Water has returned after a 24-hour outage which affected people and businesses across Oxford, Thames Water says.

Properties in the OX3, OX4 and OX44 postcodes had low pressure or no supply at all as three bottled water stations were opened in the area.

Thames Water said it had worked through the night and "everything should now be back to normal".

The water company said customers' water supply should now "be back to normal for customers" but warned water may look "cloudy" at first.

Two bottled water banks were initially set up nearby in the car parks of Oxford Thornhill Park & Ride and in the Waitrose car park in Headington on London Road.

A third bottled water bank at the Oxsrad Sports & Leisure Centre in Court Place Farm, Marsh Lane is due to open at 4pm.

The Headington water bank was forced closed for a number of hours with Thames Water announcing at around 12.30pm it would be closed until 2pm until it replenished its stock.

A Thames Water spokesperson said: “We can confirm everything should now be back to normal for customers, with water returning to homes and businesses.”

“We are very sorry for yesterday's water supply interruptions which followed planned upgrades to a water pipe. 

"When we replace a pipe, we need to ensure it’s flushed through and free of air before it's put back into supply.

"We've completed that work and have returned the pipe to service.

"Our team have worked through the night to increase water pressure after restoring supplies yesterday evening. 

"Some customers whose supply has returned may experience cloudy water.

"This is caused by tiny air bubbles which are harmless and will disappear.

"If the tap is run for a few minutes, the water should return to normal.”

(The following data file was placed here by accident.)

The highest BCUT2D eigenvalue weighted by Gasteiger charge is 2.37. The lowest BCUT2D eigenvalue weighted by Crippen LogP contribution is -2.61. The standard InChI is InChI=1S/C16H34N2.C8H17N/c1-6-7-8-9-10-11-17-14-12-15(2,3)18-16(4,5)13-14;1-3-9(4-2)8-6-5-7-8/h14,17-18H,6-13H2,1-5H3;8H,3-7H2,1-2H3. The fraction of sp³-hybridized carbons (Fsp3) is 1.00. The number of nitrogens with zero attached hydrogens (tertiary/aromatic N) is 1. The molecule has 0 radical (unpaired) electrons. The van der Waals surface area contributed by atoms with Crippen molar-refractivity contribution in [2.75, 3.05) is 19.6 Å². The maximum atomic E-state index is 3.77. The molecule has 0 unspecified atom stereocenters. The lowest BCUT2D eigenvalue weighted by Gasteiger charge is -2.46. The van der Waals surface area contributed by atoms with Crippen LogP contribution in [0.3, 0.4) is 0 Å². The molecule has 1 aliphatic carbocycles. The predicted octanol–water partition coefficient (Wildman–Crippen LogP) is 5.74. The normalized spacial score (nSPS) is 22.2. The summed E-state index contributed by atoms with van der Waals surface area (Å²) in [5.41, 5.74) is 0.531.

“We understand it can be inconvenient when water goes off and would like to thanks customers for their patience while we worked to resolve the problem.”

It comes after Thames Water put forward new plans to boost spending and investment in its network, but warned this could see customer bills surge by 44 per cent.

The group, which is battling to survive amid a funding crisis, has proposed increasing spending by £1.1 billion and revealed another potential £1.9 billion investment in its network as part of new business plans to regulator Ofwat.

The utility giant – Britain’s biggest water firm, with 16 million customers in London and the Thames Valley region – said its new business plan for the five years to 2030 would see spending rise to £19.8 billion, with the extra being used for environmental projects.

This increased spend would see bills rise largely in line with the previous plans for a 40 per cent rise over the five years.

But it added that the possible extra £1.9 billion investment would see average customer bills increase by another £19 over the five years – or around 44 per cent.

If Ofwat was to give the full plans the go-ahead, this would see customer bills rise to £627 a year by 2030.